Good Morning Vietnam
Hopping off of the overnight bus from Sihanoukville to Saigon via Phnom Phen, I thought of the cliché line, “Good Morning Vietnam”. It was a good morning with a bit of an overcast sky, keeping the oppressing sun from the forefront of my mind. I decided to check out the Budget Hostel in the touristy District 1 area along with my friend Nick, who I met at the Led Zephyr and bumped into again on the train. Nick is a cool fellow American from Seattle with an interesting past, such as working as a cod fisherman on the Bearing Sea. Checking into the hostel I overhead a 6″6′ Dutch guy named Jeff talking about buying a motorcycle and touring from Saigon to Hanoi. This being my goal, I immediately introduced myself and we decided to check out bikes the next day and start the ride together.
With some time to kill, I decided to wander around Saigon to get a feel for the city. The number of scooters and motorbikes cramming the roads at any given time is astounding. The whizzing and rumble of engines sounds much different to the spastic chainsaw engines of the tuk-tuks in other parts of Southeast Asia. Feeling a bit hungry, I slid into a local pho joint to become acquainted with Vietnam’s signature dish. Pho (pronunced like ‘fuh’ and derived from French beef stew) is a soup served with rice noodles, different slices of beef (or whatever meat you like), chillies, and herbs such as coriander or thai basil. I’ve had pho almost daily for the past week and it is a filling meal that can be enjoyed any time of day.
Armed with a fully belly and a map of the city, I played Frogger with the traffic and made my way to the War Remnants Museum, a sobering place if there ever was one. Impressive US tanks and aircraft greeted me at the entrance. My first thought was “Damn, these are awesome”, which was quickly erased from my mind as I realized these were symbols of the devastation of the Vietnam War. The museum has four floors worth of pictures and captions that depict the atrocity of war. The most shocking exhibit was devoted to the effects of Agent Orange. The burns, disfigurements, and birth defects caused by the illegal chemical warfare are powerful images that will stick with me forever. As a man next to me openly wept, I wondered if he had lost a friend or family member in the war and counted my blessings that I’ve never been directly affected by warfare.
Yet for every cloudy day, there is eventually a rainy day that follows. An exhibit showing the victims of Agent Orange coping with their birth defects and doing extraordinary things was just as uplifting as those showing their hardships. Kids with no hands writing with their feet, or a little girl with no arms or legs sewing using her mouth, serve as testaments to the strength of human will.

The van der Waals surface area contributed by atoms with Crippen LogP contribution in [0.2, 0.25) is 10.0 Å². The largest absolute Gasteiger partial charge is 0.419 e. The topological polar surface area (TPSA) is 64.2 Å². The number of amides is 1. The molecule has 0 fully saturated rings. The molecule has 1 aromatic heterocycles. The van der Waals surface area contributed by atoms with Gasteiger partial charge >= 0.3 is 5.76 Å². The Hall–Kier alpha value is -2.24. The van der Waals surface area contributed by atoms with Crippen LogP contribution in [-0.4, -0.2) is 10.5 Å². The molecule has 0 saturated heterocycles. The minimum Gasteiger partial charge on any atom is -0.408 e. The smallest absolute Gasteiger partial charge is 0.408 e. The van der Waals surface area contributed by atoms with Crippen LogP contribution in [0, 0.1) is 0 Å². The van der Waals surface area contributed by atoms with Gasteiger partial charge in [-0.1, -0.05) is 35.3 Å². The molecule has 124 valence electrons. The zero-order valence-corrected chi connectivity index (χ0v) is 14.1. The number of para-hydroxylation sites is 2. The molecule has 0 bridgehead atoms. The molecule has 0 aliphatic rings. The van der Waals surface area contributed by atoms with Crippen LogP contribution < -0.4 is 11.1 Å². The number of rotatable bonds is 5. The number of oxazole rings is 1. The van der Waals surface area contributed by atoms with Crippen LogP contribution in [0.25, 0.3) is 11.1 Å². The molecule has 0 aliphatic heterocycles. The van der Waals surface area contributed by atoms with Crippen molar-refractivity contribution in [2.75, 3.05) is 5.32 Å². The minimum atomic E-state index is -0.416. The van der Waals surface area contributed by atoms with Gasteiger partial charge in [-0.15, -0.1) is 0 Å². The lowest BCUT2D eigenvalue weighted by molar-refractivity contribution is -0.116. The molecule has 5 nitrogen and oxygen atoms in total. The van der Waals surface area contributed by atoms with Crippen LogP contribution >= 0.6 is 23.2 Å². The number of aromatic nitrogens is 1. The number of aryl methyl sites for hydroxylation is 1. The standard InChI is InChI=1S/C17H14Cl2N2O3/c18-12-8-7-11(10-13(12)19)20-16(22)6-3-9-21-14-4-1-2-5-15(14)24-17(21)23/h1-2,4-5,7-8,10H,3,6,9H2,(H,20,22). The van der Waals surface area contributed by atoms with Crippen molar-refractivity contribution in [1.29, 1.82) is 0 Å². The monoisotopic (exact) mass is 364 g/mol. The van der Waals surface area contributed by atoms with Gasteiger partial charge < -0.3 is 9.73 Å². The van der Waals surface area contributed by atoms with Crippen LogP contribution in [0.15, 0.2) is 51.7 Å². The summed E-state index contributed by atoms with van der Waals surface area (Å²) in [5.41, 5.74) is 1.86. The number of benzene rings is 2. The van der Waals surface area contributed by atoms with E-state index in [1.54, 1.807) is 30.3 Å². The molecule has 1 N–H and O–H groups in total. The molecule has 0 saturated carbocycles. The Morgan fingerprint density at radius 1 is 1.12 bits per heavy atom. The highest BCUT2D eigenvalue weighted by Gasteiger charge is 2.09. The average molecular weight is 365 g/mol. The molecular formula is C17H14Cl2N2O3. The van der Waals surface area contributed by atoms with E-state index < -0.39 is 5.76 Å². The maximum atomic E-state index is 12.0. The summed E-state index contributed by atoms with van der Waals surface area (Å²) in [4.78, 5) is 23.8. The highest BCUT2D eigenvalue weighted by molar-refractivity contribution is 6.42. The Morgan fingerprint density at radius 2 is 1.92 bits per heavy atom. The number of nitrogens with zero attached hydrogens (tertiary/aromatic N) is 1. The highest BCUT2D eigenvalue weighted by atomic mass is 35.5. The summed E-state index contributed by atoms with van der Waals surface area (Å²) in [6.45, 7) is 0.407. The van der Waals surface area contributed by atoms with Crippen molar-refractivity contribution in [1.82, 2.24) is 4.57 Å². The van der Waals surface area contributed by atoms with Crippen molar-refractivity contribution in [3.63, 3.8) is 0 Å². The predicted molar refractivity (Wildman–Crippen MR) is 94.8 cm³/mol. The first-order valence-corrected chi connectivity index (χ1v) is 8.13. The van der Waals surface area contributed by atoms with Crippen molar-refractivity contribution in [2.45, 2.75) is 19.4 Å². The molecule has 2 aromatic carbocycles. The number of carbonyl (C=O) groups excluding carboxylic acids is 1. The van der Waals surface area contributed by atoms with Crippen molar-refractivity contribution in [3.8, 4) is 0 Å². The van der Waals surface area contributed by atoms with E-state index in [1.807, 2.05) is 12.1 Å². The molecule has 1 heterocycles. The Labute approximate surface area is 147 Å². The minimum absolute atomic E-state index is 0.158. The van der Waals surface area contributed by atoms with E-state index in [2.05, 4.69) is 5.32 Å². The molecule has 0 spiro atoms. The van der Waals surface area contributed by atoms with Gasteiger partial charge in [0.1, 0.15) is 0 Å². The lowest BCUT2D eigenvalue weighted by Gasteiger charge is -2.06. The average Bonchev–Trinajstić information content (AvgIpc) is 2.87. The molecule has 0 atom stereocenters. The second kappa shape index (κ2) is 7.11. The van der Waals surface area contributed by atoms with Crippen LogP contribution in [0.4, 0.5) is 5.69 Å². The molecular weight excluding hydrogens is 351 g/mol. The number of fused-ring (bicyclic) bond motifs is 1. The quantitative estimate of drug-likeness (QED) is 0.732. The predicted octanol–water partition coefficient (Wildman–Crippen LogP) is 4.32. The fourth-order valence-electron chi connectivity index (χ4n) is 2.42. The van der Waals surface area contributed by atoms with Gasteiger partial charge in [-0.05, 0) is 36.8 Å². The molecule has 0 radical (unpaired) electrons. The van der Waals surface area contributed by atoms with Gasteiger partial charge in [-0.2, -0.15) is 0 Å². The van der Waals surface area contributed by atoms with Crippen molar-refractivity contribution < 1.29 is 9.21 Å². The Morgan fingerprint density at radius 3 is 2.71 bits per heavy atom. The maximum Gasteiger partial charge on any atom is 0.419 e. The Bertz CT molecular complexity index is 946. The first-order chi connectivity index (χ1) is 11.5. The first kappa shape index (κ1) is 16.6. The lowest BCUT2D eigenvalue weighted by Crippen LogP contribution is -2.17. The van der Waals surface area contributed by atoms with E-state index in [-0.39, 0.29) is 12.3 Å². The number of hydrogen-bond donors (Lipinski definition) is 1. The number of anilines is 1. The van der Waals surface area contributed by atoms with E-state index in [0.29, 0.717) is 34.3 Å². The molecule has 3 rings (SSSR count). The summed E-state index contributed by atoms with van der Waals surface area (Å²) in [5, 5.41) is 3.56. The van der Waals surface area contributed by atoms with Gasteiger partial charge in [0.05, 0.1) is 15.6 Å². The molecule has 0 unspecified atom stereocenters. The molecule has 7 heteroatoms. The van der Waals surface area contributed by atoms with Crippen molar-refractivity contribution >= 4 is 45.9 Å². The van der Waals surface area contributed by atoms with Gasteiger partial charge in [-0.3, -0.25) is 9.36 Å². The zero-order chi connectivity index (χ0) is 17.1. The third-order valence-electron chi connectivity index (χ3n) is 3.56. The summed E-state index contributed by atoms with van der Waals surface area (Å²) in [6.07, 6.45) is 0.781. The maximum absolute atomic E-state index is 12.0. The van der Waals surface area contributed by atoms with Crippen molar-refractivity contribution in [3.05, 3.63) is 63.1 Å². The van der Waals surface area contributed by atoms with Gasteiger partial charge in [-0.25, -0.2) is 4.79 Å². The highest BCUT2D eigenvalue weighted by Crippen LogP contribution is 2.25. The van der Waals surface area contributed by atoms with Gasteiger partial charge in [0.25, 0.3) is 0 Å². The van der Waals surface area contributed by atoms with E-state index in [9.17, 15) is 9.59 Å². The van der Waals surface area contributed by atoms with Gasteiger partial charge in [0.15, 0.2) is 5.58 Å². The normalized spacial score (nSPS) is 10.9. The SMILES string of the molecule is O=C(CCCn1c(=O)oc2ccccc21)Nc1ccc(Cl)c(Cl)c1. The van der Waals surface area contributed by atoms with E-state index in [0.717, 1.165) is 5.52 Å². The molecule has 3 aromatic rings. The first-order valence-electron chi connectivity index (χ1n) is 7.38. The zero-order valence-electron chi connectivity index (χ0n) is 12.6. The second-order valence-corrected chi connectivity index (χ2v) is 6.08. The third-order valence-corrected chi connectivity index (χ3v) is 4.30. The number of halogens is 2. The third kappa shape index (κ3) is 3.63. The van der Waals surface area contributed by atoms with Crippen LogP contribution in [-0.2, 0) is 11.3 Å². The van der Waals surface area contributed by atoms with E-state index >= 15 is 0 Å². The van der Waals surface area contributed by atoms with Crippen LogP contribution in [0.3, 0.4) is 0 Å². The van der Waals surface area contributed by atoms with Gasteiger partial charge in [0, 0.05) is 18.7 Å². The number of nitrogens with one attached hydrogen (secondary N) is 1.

Pensively walking back to the hostel, I needed something to uplift my mood. Some bia hoi would do the trick. So a large group from the hostel made the quick walk to the main tourist street. Here hundreds of tourists and Vietnamese alike sit on the tiniest of red chairs around metallic tables on the side walk and in the street and drink bia, fresh home made beer. For 7,000 dong, a mere 35 cents, a very strict looking Vietnamese woman brings you a glass of beer teaming with head. With prices so cheap, it’s easy to throw back the beers one after another and many of the small Vietnamese stumbled bleary-eyed down the street.
While enjoying some bia, I had a conversation with a local that consisted of him trying to convince me that I was not American. For some reason, nobody in Vietnam can place my accent and I get mistaken for Australian or English by almost everyone (or as my friend Karthik swears I am one of the male porn stars from bikinibangers.com). My sun bleached hair, put up in a headband to avoid the Jew afro it currently is, must automatically qualify me as Australian.
After a few days of exploring the city and picking up accessories for biking like helmets, gloves, and bufees to use as masks, Jeff and I picked up the bikes we had chosen from a reputable dealer. We went with the Honda Win 110cc, the most popular bike for tourists completing the ride due to it’s ease of riding and the fact that any mechanic on the street (there’s always one within walking distance) can fix them quickly. I had searched in vain for a Suzuki GN 125cc, but this bigger bike proved to be very elusive. In fact, there were not nearly as many bikes for sale as I expected and after seeing many people turned away from the dealer after he sold his last two bikes to us, we counted ourselves lucky. My bike, which I have named Shivani, has a new Japanese motor with only 95km on it. Most of the Wins do not have original parts, and the best engines to get are Japanese and Indonesian, it is best to avoid the Chinese models. We had the dealer put an extra layer of foam underneath the seat, to raise it up a little and provide more padding, and mount a rack on the back of the bikes to strap down our packs.
After parting with 3.5 million dong, I got the keys and starting up my own motorbike for the first time. After driving around a little bit to get a feel for the bike and become used to the manual shifting (I had never ridden a manual bike before), Jeff and I met up with a South African guy named Martin who was going to join us the next day for the trip. Going to sleep that night, I was 87% exuberant at the prospect of hitting the road the next day and 13% terrified that I might not make it out of the busy chaotic streets of Saigon in one piece.